An Earthquake in China

An Earthquake in China AN EARTHQUAKE IN CHINA / Ken Kalfus I CAN'T REMEMBER NOW if it's Richie Cort who was the kid with leukemia and Burt Green who is the baseball star, or whether it's the other way around. My eyes sting in the cathode ray shower gushing from my video display terminal, ink from the disintegrating papers scattered about the newsroom clogs my pores, the desk is screaming for copy--but I'm not even sure if I'm Stanley Besserman This is the one about the slugger visiting the dying boy in the hospital and promising to dedicate his next home run to him. I was there with several other journalists, the kid's family, representatives of the hospital and baseball club managements and the kid himself, who appeared much too weak to hold for the photographers the autographed balls the star had brought him. This sort of thing goes on all the time, maybe every day that I show up for work. A national celebrity, the star may not be the team's most valuable player, but he'd be the one to whom a ten-year-old kid would write from the hospital, the one who would respond by visiting the boy on his next http://www.deepdyve.com/assets/images/DeepDyve-Logo-lg.png The Missouri Review University of Missouri

An Earthquake in China

The Missouri Review, Volume 10 (3) – Oct 5, 1987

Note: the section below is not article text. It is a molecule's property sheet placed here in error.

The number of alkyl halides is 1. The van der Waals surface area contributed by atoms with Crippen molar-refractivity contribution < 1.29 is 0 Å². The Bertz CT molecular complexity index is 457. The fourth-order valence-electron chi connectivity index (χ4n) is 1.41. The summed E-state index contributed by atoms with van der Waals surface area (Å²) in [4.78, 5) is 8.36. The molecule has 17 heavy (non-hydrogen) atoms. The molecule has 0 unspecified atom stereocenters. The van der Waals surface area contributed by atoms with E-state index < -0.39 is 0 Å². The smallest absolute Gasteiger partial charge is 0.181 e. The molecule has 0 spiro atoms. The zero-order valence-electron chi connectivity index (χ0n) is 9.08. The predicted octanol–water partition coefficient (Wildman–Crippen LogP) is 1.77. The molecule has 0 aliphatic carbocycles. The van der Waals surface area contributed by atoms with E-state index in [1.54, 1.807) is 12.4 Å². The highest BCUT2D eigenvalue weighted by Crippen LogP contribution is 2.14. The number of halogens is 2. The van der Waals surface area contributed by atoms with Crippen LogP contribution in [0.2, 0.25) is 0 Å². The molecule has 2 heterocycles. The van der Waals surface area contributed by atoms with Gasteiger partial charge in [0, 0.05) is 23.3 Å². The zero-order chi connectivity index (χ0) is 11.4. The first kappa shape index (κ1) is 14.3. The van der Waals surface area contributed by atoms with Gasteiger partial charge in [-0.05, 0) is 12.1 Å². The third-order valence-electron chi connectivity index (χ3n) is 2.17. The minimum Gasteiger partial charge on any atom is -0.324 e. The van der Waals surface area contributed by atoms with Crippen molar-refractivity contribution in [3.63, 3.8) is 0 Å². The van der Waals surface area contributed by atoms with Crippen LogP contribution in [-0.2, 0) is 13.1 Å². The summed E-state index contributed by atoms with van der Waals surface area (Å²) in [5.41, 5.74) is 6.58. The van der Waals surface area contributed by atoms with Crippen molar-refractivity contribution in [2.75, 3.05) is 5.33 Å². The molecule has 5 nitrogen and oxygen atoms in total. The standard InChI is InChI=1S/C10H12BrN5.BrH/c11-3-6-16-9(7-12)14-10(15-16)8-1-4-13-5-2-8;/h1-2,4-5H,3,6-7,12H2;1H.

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Publisher
University of Missouri
Copyright
Copyright © The Curators of the University of Missouri.
ISSN
1548-9930
Publisher site
See Article on Publisher Site

Abstract

AN EARTHQUAKE IN CHINA / Ken Kalfus I CAN'T REMEMBER NOW if it's Richie Cort who was the kid with leukemia and Burt Green who is the baseball star, or whether it's the other way around. My eyes sting in the cathode ray shower gushing from my video display terminal, ink from the disintegrating papers scattered about the newsroom clogs my pores, the desk is screaming for copy--but I'm not even sure if I'm Stanley Besserman This is the one about the slugger visiting the dying boy in the hospital and promising to dedicate his next home run to him. I was there with several other journalists, the kid's family, representatives of the hospital and baseball club managements and the kid himself, who appeared much too weak to hold for the photographers the autographed balls the star had brought him. This sort of thing goes on all the time, maybe every day that I show up for work. A national celebrity, the star may not be the team's most valuable player, but he'd be the one to whom a ten-year-old kid would write from the hospital, the one who would respond by visiting the boy on his next

Journal

The Missouri ReviewUniversity of Missouri

Published: Oct 5, 1987

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